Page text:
Getting Tests Setup Quickly in .NET Core
Testing in .NET Core is extremely easy with xunit but the setup process for those of us outside of Visual Studio can be a bit trickier. In this post I will cover setting up all of the packages and getting a demo test running.
The .NET landscape is a big place and there are a lot of ways to do development. This post is targetted at the following people:
- who want to run tests in the same project as their application
- are on .NET Core 1.1
- are using the CLI instead of Visual Studio
- VS Code as your editor counts as CLI
At the time of publishing, only .NET Core apps are supported for running tests. So, if you want to run tests in your library project it will require a separate project for running tests. I won’t be going through that here.
To check your target framework, open your
.csproj and look for
something similar to this line
The important part here is
These are the packages that will get your tests going:
You can install these by running the following commands
Now you will need to run a
dotnet restore and
dotnet build. For safety. I think.
If you like having your tests run on every change, add this to your
dotnet restore so that your watcher gets installed. You will
now have access to
dotnet watch -h.
Ask dotnet not to generate a Program.cs
Prior to creating any tests, we’re going to add a line to the
What it does is avoid an error when tests are run later by asking the test
framework to not add a
Program.cs. In the
csproj file, look for
<PropertyGroup>, add the following line:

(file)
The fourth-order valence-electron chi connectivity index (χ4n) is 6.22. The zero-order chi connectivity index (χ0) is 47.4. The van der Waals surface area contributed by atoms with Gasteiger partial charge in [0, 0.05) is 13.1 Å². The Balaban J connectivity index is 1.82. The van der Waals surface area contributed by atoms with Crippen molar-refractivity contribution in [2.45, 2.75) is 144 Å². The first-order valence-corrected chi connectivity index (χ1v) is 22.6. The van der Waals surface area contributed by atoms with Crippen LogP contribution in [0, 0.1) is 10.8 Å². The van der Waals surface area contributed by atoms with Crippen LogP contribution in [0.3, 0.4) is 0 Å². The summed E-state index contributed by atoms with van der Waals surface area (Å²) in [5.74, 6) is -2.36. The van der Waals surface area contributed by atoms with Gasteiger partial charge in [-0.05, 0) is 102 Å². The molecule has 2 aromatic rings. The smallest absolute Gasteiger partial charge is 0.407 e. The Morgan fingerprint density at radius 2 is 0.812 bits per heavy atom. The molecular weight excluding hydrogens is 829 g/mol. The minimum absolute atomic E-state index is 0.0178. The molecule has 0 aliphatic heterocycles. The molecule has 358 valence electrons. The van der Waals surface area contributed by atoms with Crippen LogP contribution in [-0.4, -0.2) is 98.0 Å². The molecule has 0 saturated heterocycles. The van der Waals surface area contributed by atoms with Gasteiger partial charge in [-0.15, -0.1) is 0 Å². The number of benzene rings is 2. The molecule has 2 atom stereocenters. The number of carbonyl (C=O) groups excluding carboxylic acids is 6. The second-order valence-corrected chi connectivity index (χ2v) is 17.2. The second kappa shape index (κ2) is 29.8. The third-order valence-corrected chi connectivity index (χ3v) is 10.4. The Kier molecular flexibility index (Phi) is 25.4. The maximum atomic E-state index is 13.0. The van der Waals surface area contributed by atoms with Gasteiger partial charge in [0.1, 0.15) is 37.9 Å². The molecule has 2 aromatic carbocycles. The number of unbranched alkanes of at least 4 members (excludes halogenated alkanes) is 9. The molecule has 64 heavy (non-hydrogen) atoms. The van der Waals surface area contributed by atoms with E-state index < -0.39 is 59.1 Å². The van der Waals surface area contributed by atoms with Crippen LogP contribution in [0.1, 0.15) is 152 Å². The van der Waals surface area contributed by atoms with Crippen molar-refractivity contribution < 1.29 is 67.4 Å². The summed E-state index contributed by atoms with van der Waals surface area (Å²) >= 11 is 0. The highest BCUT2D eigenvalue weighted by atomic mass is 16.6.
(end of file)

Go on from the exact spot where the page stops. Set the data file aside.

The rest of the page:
I’ll be honest, Andrew Lock has done all the hardwork on figuring out what causes an error and why. I definitely suggest you checkout his post: Fixing the error “Program has more than one entry point defined” for console apps containing xUnit tests.
Create a test test
Now lets create a simple test. The file can be placed anywhere
as xunit should look for
You can learn more abour writing tests from the xunit documentation.
The moment of truth! Hop over to your console and run
dotnet test or
dotnet watch test. You should see output
that looks similar to this:
Build started, please wait... Build completed. Test run for D:\AProjectName\bin\Debug\netcoreapp1.1\AProjectName.dll(.NETCoreApp,Version=v1.1) Microsoft (R) Test Execution Command Line Tool Version 18.104.22.168 Copyright (c) Microsoft Corporation. All rights reserved. Starting test execution, please wait... [xUnit.net 00:00:00.7076855] Discovering: AProjectName [xUnit.net 00:00:00.8317487] Discovered: AProjectName [xUnit.net 00:00:00.8899867] Starting: AProjectName [xUnit.net 00:00:01.0408994] Finished: AProjectName Total tests: 1. Passed: 1. Failed: 0. Skipped: 0. Test Run Successful. Test execution time: 1.9250 Seconds
Tests are executing!
As I mentioned earlier, .NET is a big place. Here are a few resources I used to get this post together and so that you can build more complex setups for your projects.